Edinburgh University staff forced to turn to hardship fund

Lecturers, visiting scholars and tutors in the Capital left unable to heat their houses and pay their rent

The University of Edinburgh in Edinburgh, Scotland.
The University of Edinburgh in Edinburgh, Scotland.

Dozens of academic staff at Edinburgh University have been forced to rely on cash handouts from their union to pay rent, with staff warning that numbers are set to rise in the coming months.

The trade union for academic staff in the Capital, UCU Edinburgh, has provided thousands of pounds to university employees struggling to keep up with energy bills and food costs as the pandemic continues.

Hide Ad

The bursaries are open to any university staff member working in the Capital and can be used to cover rent, pay bills and buy medical supplies or food.

A member of the union who is distributing these funds says the team have had almost 22 individual requests from teaching staff and have given out over £3000 since the scheme began.

He said: “Many people have been scraping by on precarious income for some time now and Covid-19 has pushed them into serious financial difficulty.

“Lots of our applicants have been single parents, international students relying on family support, or postgraduate students with disabilities, and their current conditions are frankly unlivable.”

Hide Ad

Lecturers, visiting scholars and tutors have all applied for this hardship fund with help paying rent being the most common request.

Others have asked for support for added medical costs, paying electricity bills and buying food for their household.

Hide Ad

The union expects a sharp rise in applications to the hardship fund in the upcoming months as the pandemic continues.

The teaching fellow, who asked not to be named, said: “We’ve been able to give financial support to 22 casualised workers so far, though we’re expecting a sharp rise as postgraduate and hourly paid staff face losing work or other pressures this semester.”

Hide Ad

While “utterly shocked” by how bad the situation has become, staff have said the lack of help offered “fits in” with the university’s attitude to its staff in recent years.

A tutor working at the institution said that the university functions on a system of paying those at the top huge salaries while other members of staff receive the bare minimum and struggle to survive.

Hide Ad

He said: “The fact the hardship fund is needed is both utterly shocking and also entirely in keeping with the university’s ethos.

“It’s a choice on behalf of senior management to pay staff unequally and inadequately, rather than a lack of resources.

Hide Ad

“Edinburgh University has both the highest number of staff on salaries above £100,000 in Scotland and the highest number of casualised staff, as many as two-thirds of all staff in the University.

“I think that tells you something about how the university operates, extracting profit from students through tuition and housing developments while showing little care for their welfare, education, or future prospects.”

Hide Ad

A postdoctoral teaching fellow at the university said that the fact that the hardship fund is needed is “outrageous” and an institution with “so much money” should not have to rely on charitable handouts to top up staff income.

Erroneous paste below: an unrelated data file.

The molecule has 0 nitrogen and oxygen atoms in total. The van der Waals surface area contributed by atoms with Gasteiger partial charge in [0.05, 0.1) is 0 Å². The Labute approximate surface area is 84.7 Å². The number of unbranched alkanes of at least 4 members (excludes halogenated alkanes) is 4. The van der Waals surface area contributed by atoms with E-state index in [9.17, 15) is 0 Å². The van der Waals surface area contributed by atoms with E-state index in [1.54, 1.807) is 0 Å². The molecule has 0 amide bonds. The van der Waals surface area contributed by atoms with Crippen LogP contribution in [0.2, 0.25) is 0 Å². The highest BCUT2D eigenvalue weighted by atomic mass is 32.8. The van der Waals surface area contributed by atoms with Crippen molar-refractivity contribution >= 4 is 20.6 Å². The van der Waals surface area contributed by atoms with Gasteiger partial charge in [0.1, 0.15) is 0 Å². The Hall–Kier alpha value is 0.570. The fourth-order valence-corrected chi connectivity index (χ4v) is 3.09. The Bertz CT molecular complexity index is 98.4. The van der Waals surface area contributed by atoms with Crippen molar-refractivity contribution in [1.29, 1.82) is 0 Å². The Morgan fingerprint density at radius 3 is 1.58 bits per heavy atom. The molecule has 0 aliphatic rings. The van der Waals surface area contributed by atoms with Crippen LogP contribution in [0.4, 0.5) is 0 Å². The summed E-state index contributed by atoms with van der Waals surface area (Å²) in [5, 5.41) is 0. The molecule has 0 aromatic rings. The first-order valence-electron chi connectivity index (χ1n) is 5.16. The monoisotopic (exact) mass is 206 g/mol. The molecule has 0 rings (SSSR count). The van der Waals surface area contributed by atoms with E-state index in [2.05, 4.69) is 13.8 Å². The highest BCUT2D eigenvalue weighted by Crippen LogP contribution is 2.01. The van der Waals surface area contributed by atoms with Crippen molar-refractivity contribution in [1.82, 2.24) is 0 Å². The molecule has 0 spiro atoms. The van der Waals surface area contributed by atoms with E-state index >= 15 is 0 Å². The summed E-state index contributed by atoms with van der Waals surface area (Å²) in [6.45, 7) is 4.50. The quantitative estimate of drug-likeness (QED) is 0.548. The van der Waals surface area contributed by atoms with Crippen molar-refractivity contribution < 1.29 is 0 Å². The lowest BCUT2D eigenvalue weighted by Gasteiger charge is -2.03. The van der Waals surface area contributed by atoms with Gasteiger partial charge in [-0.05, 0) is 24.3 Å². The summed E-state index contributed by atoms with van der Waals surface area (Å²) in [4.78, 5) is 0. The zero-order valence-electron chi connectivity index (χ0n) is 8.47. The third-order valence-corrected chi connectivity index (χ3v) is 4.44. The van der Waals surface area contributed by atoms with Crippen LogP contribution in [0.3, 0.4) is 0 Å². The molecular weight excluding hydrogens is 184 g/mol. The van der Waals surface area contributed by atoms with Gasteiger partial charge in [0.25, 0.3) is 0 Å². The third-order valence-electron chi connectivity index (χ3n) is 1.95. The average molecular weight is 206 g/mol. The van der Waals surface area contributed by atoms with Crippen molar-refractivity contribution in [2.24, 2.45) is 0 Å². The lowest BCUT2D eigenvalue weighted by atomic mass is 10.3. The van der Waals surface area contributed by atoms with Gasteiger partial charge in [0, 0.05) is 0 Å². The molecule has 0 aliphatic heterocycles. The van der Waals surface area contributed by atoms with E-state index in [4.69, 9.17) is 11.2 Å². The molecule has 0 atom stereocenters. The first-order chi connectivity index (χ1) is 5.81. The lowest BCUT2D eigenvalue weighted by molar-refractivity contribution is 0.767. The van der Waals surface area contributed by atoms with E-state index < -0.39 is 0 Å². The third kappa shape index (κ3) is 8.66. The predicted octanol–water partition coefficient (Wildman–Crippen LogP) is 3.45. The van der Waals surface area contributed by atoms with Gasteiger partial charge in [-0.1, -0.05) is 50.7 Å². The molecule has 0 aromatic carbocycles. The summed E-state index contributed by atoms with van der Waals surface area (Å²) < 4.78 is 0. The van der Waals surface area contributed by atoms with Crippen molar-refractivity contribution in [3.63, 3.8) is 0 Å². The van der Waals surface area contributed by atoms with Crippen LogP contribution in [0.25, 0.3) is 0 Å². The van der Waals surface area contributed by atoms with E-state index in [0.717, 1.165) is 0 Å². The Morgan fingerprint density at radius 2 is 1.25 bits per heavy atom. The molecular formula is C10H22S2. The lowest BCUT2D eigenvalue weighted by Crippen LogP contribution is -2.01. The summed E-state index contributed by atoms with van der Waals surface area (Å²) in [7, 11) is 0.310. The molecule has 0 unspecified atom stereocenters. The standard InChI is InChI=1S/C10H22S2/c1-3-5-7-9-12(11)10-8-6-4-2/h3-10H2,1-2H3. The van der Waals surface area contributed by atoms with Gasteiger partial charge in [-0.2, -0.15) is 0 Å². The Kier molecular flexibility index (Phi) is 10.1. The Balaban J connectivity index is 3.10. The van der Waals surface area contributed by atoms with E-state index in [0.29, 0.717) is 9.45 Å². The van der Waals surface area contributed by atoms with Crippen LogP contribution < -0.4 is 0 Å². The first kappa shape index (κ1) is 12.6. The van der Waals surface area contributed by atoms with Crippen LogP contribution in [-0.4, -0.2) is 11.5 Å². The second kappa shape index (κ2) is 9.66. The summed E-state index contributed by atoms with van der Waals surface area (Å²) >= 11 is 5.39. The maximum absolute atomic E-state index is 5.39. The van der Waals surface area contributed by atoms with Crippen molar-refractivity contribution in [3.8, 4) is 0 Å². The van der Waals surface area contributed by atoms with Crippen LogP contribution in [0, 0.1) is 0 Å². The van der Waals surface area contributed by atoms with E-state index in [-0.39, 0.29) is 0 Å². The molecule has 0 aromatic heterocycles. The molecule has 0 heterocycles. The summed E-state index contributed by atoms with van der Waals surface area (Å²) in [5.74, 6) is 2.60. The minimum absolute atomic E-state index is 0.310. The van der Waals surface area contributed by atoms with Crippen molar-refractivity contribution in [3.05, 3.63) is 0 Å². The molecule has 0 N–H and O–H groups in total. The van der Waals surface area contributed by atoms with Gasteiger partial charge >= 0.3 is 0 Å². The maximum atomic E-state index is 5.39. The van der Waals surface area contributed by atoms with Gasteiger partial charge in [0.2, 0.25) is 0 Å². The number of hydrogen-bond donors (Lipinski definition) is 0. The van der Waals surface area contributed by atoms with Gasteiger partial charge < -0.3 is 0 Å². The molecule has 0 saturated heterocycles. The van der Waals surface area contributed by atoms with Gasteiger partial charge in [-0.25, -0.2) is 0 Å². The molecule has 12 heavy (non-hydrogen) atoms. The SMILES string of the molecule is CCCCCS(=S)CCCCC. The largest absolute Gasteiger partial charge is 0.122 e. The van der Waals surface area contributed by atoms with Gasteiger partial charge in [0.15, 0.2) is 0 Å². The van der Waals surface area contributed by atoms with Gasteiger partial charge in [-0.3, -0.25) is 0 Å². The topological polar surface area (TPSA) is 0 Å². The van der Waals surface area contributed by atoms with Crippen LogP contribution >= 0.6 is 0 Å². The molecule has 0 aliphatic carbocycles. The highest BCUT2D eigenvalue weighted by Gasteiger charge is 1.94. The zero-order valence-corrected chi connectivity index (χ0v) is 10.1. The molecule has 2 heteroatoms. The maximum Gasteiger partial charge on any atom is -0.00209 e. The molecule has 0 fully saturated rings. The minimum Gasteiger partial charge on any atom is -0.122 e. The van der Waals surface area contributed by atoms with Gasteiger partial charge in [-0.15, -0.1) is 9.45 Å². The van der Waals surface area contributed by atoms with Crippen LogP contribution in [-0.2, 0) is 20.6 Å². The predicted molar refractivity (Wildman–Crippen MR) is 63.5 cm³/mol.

He said: “It’s outrageous that the hardship fund is needed, it shouldn’t be necessary, the university is one of the wealthiest institutions in the country which is reflected in the Chancellors pay yet it still seems unable to pay the vast majority of its staff a fair wage.

Hide Ad

“I have had to put buying a house and settling down on hold to pursue a career in academics and now, with the pandemic magnifying the financial issues at the university, we have staff members who contribute great work to the university unable to pay their rent.”

However, a spokesperson from the university denies allegations of mismanagement and insists that it is an “extremely responsible employer.”

Hide Ad

The spokesperson said: “The University is an extremely responsible employer, demonstrated by the steps that we swiftly took to ensure that staff on guaranteed hours did not face a sudden unexpected drop in income.

“We also topped up the salaries of any staff who had to be furloughed, so rather than receive 80 per cent of their salaries - as they would under the UK Government’s Coronavirus Job Retention Scheme - they have been paid 100 per cent of their salary while on furlough.”

Hide Ad

In response, a member of the teaching facility said that while staff with guaranteed hours were protected the majority of staff suffered as they were put on temporary and fixed-term contracts.

They said: “The majority of the teaching staff at the university are at best on a fixed-term or temporary contract with most employed on a casual basis having their house taken away from them and are now simply trying to survive.”

Hide Ad

A message from the Editor:

Thank you for reading this story on our website. While I have your attention, I also have an important request to make of you.

Hide Ad

The dramatic events of 2020 are having a major impact on many of our advertisers - and consequently the revenue we receive. We are now more reliant than ever on you taking out a digital subscription to support our journalism.

Subscribe to the Edinburgh Evening News online and enjoy unlimited access to trusted, fact-checked news and sport from Edinburgh and the Lothians. Visit https://www.edinburghnews.scotsman.com/subscriptions now to sign up.

Hide Ad

By supporting us, we are able to support you in providing trusted, fact-checked content for this website.

Joy Yates

Hide Ad

Editorial Director